A Cut Above
(Published on Israelisms.com - 2000)
So there I was standing face to face with the butcher of Minsk.
He was decidedly on the plump side - my mother would have described
him as gezunt* - the kind of man you could imagine gorging
himself on an oversized bowl of cholent** on an icy winter's day.
He had small, beady black eyes, that looked rather lost amongst
his other large features, especially his forehead which was broad
enough to land a small aircraft. His chins were plentiful, as
were the tufts of coarse body-hair that sprouted up his chest
and neck. His ruddy cheeks and fiery complexion lead me to believe
that I was at the mercy of a volatile, bibulous character. As
I stood before him, nervously shuffling from one foot to the other,
I had a vision of him, a few years earlier, fleeing Belarus with
a bottle of vodka in one hand, and a meat cleaver in the other.
My mission was simple. I had come to buy meat. Well, let me rephrase
that. My mission was seemingly simple! For what kind of extraordinary
skills and intelligence are necessary these days to purchase the
flesh of hapless beasts? Gone are the days of tracking and hunting
down bison with sharpened sticks no larger than an after-dinner
toothpick. Nowadays, cows quite readily seem to lay down their
lives so that we might buy their frozen body parts in supermarket
cemeteries for our daily repasts. But I digress...
The reason my mission was fraught with difficulty was, obviously,
because this is Israel - the country where everything from depositing
a check to buying a pair of socks requires great resources of
inner strength and fortitude. Indeed, "simple" has only
one meaning in Israel and that is to describe the intellectual
capacity of her politicians. Purchasing meat by contrast is anything
but! Consequently, I had come prepared for every eventuality.
My recipe, which had traveled down the line of my female ancestry
for three generations, called for a cut of meat known as "brisket".
I had no intention of settling for anything less. I had purposely
asked my Israeli neighbors for the Hebrew translation of such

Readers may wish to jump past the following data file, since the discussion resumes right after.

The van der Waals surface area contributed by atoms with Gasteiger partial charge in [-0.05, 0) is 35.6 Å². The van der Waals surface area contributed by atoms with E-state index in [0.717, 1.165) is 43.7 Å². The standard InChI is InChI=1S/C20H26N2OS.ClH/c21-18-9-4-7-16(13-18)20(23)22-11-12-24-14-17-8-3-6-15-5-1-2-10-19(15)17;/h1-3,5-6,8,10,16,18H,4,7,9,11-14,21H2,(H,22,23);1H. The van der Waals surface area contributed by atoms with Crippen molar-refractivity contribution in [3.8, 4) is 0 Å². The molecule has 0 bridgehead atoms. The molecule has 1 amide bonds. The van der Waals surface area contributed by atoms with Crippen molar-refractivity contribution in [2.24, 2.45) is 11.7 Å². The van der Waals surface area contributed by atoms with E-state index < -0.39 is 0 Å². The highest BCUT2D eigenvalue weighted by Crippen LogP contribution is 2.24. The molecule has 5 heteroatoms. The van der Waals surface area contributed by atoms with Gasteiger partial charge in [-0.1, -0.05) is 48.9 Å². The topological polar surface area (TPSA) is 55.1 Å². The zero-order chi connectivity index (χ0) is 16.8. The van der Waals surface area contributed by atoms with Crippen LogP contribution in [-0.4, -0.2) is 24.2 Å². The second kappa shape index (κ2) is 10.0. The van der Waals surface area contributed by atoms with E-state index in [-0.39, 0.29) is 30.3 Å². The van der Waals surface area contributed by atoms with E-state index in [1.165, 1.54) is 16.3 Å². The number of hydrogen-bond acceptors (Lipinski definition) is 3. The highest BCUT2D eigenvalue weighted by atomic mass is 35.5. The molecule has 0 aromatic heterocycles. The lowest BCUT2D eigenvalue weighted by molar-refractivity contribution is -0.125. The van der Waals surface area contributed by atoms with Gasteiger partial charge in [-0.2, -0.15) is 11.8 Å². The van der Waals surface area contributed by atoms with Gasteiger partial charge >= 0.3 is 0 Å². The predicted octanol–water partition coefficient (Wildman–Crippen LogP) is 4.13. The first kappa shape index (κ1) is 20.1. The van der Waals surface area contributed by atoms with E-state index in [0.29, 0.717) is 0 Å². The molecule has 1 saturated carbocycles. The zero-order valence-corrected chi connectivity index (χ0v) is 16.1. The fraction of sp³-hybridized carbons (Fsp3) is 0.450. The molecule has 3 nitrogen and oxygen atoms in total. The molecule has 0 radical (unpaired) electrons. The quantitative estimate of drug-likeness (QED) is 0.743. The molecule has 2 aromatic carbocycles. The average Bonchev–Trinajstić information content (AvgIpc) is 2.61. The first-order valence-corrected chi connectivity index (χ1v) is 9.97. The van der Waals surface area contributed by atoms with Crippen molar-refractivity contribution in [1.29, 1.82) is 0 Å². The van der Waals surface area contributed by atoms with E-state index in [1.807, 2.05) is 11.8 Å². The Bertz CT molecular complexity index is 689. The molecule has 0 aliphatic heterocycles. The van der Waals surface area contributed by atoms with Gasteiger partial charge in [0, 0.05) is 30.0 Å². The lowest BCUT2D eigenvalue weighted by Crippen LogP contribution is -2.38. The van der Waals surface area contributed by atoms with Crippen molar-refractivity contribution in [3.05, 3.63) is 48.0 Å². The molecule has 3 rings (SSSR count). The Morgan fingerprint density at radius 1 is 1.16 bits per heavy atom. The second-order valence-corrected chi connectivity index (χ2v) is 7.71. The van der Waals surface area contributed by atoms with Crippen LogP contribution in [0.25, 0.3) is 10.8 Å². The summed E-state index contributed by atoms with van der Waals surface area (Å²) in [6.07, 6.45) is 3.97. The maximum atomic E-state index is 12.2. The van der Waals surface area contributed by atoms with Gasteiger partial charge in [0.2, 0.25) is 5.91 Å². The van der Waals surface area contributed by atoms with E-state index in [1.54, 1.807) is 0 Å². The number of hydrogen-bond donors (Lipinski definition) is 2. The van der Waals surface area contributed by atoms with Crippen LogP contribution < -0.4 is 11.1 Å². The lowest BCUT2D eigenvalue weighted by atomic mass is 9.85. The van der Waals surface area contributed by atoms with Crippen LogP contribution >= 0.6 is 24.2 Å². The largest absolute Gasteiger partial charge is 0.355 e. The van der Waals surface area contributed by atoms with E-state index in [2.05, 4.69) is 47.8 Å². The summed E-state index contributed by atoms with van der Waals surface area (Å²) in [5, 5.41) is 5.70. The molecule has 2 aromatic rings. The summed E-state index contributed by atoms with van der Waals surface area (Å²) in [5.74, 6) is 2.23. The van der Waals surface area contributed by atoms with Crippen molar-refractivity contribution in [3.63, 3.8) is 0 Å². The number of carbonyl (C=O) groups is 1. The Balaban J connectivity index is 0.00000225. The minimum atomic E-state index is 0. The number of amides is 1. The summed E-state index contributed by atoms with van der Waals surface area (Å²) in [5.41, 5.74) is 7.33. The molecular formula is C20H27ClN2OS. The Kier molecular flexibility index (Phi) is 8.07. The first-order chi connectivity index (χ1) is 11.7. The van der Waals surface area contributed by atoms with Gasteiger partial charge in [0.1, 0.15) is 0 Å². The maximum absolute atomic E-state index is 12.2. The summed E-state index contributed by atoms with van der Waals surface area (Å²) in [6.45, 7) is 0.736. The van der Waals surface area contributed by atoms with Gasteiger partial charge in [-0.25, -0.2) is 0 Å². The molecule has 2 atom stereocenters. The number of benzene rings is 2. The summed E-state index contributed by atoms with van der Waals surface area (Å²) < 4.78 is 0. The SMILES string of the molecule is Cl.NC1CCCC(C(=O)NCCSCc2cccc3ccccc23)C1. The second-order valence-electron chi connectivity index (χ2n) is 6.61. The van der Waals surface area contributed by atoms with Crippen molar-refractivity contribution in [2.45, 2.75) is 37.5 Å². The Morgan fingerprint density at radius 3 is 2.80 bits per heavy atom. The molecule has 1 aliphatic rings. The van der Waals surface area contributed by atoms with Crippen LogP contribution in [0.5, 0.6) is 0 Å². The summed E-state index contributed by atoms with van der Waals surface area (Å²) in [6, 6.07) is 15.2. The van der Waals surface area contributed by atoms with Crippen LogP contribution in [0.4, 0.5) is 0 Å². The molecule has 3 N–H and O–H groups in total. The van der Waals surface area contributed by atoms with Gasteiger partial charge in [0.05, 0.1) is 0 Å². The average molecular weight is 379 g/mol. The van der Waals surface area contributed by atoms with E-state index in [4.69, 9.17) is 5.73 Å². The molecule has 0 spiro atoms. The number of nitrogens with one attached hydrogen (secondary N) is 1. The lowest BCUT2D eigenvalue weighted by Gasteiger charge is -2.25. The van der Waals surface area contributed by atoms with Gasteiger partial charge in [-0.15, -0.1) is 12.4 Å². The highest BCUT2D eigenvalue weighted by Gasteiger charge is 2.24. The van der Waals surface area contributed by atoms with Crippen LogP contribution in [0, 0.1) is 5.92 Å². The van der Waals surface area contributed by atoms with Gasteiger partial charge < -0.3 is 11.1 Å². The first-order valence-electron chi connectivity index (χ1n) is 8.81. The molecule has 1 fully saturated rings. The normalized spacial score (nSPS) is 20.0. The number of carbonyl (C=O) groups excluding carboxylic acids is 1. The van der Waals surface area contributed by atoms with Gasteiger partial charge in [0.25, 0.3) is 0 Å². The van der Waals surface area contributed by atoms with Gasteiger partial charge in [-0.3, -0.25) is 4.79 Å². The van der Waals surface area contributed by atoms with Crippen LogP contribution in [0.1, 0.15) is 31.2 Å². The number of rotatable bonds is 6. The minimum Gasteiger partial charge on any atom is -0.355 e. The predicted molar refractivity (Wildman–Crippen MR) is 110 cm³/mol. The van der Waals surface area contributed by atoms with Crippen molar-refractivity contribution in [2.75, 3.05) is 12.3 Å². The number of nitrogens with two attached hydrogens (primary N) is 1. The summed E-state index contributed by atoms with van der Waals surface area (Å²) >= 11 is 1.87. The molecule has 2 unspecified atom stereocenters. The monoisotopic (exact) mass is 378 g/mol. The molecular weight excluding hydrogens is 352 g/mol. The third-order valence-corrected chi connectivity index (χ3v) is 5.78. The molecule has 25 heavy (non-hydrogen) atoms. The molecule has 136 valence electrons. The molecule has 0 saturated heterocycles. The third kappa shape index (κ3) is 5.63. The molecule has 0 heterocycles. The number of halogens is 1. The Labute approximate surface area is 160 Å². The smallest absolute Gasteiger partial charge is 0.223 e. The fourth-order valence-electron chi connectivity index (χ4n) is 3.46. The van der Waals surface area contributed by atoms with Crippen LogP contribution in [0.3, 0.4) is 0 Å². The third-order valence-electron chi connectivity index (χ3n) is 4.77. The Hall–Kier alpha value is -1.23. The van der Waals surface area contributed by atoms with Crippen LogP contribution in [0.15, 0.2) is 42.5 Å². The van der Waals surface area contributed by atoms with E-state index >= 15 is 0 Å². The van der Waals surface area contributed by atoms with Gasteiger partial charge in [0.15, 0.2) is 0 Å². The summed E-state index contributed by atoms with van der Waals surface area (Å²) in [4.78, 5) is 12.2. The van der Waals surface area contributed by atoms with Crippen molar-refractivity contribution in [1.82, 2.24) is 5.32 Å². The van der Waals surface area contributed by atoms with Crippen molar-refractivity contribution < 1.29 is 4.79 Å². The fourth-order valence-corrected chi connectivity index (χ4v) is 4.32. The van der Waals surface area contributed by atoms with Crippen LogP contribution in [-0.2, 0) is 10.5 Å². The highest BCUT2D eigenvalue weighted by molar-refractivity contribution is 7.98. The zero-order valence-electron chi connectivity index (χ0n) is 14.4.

a word and their blank reactions would have lead you to believe
that I had asked them the very meaning of life itself. Desperate,
I consulted my dog-eared Hebrew/English dictionary and came up
with the Hebrew equivalent of "breast of beef". I was
intrigued. For one thing, I'd never known that cows had breasts.
Udders yes, but breasts? Frankly the image was rather alarming!
After serving a picky Israeli woman who had taken what seemed
like three hours to decide on the number of schnitzels she required
for her dinner party, the butcher of Minsk turned his attention
"What do you want?" was his typically Israeli, polite
Feeling rather intimidated by the sheer size of him (and his proximity
to sharp instruments of mass destruction), I cleared my throat
and swallowed hard:
"I would like breast of beef please."
It should come as no surprise to you to hear that our dear friend,
the butcher of Minsk glared back at me with a look of total incomprehension.
I wondered whether perhaps I'd mispronounced the word breast,
and was almost tempted to grab my own to get my point across!
I decided against it. All I could think about in my desperation
was the vision and succulent taste of my mother's delicious brisket
thinly sliced in my favorite wine sauce...
Suddenly, from behind the meat counter, a large, rolled-up chart
was produced as if our friend had temporarily transformed himself
from a butcher into a magician. With much aplomb, he unfurled
the glossy poster and held it up before me. Pictured thereon was
a photograph of a poor, unsuspecting cow. Some genius of bovine
biology had taken a marker and carefully demarcated and numbered
each section of his torso so that confused shoppers could point
out the cut of meat they required. The two of us poured over the
chart like two explorers searching a map for hidden treasure.
But my not knowing the one end of a cow from the other, least
of all where it's breasts were located, brought us no closer to
uncovering the riddle of the brisket.
By now our friend was getting impatient and I was bristling with
"Breast of beef! Breast of beef! Breast of beef!" I
yelled in Hebrew, totally out of control (in other words, behaving
like your average Israeli citizen), "For %$#@ sake all I
want is a piece of brisket!"
And would you believe it, our friend, the butcher of Minsk's face,
suddenly lit up with an expression of sudden comprehension.
"Why didn't you say you wanted brisket?' he asked, clearly
flabbergasted and just a little irate.
Sometimes, you just can't win.
(And by the way, it's cut number three!)
* Very healthy looking, well fed in Yiddish
** A thick stew